Chief Minister finally, reluctantly, said that Sabah will implement open tender system for government contracts except for small and urgent projects.
“We will implement open tenders wherever necessary but those that involve small and urgent projects will be decided through the normal process,” he added.
Prime Minister Datuk Seri Abdullah Ahmad Badawi had said that the majority of government contracts would be decided through open tender in line with on-going efforts to increase transparency, lower the cost of doing business and reduce the possibility of corruption.
People in Sabah have been waiting for a long time for Musa to make his commitment on the award of government projects. Too many hanky panky things have been going on in Sabah. Too many sharks, worse than loan sharks are taking advantage of the direct negotiated projects.
Qualified, experienced, capable and financially sound contractors, who could easily perform better, faster and with lower costs, were always the casualties of direct negotiated projects. Instead unknown companies, normally with political backing companies were given the projects.
These companies, of course, sold the projects for a quick profit. Some even openly scout for buyer when they were offered the LI (Letter of Intent). Another Ali Baba in the making. The work carried out later were of low standard due to too much commissions been paid out. And the Sabah government has everything to be blamed.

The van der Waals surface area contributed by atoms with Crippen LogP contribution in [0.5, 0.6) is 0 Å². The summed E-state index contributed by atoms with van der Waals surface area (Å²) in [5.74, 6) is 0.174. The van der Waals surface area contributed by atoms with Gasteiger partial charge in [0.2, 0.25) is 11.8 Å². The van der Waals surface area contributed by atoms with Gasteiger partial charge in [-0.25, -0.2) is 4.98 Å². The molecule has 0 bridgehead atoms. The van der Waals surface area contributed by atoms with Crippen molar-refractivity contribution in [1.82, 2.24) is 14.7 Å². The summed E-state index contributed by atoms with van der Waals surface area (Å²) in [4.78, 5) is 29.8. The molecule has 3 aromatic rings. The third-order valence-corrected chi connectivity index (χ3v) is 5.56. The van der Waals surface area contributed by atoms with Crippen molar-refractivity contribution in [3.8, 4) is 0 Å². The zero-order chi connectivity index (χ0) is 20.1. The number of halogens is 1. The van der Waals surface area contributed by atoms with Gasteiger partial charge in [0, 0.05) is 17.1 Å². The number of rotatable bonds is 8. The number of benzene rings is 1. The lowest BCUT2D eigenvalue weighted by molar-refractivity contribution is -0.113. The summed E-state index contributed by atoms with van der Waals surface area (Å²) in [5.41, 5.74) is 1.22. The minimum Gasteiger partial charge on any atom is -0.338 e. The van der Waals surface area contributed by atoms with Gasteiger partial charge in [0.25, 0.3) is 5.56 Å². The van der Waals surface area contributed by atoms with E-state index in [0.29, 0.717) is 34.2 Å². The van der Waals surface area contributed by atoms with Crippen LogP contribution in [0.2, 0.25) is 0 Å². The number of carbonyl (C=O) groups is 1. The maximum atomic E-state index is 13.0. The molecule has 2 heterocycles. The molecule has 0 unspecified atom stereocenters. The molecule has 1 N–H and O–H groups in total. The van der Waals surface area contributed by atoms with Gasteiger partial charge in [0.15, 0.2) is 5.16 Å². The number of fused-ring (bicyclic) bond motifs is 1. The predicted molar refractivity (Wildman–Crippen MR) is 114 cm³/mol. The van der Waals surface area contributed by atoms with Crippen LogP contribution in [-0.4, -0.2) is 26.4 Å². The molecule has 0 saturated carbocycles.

Direct negotiation in awarding of contracts have openly and intentionally created opportunities for favouritism and corruption. The PM was right in stopping the system previously practiced.
Look at Sabah, the one suffering are the people of the state. Not even a single government investment arms or agencies are properly managed and making profit. A good businessman will not continue with the business if it is not making money, unless, of course, he is losing money for his personal gains.
Being a businessman, Musa has already built up an unhealthy image among the politicians, UMNO mostly, and the business world. He has been accused of buying his votes even for the party's divisional election. He is more of a businessman than a politician. His political calculations have more considerations on business than the actual needs of the people.
If Musa is not reluctant on direct negotiation, then be open, tell the people how he catogorises 'small and urgent projects'. Let the people know and let the people judge. Don't fool the people, elected representatives are not necessary the best or the most intelligent.
Is the water privatisation project small and urgent? Any review?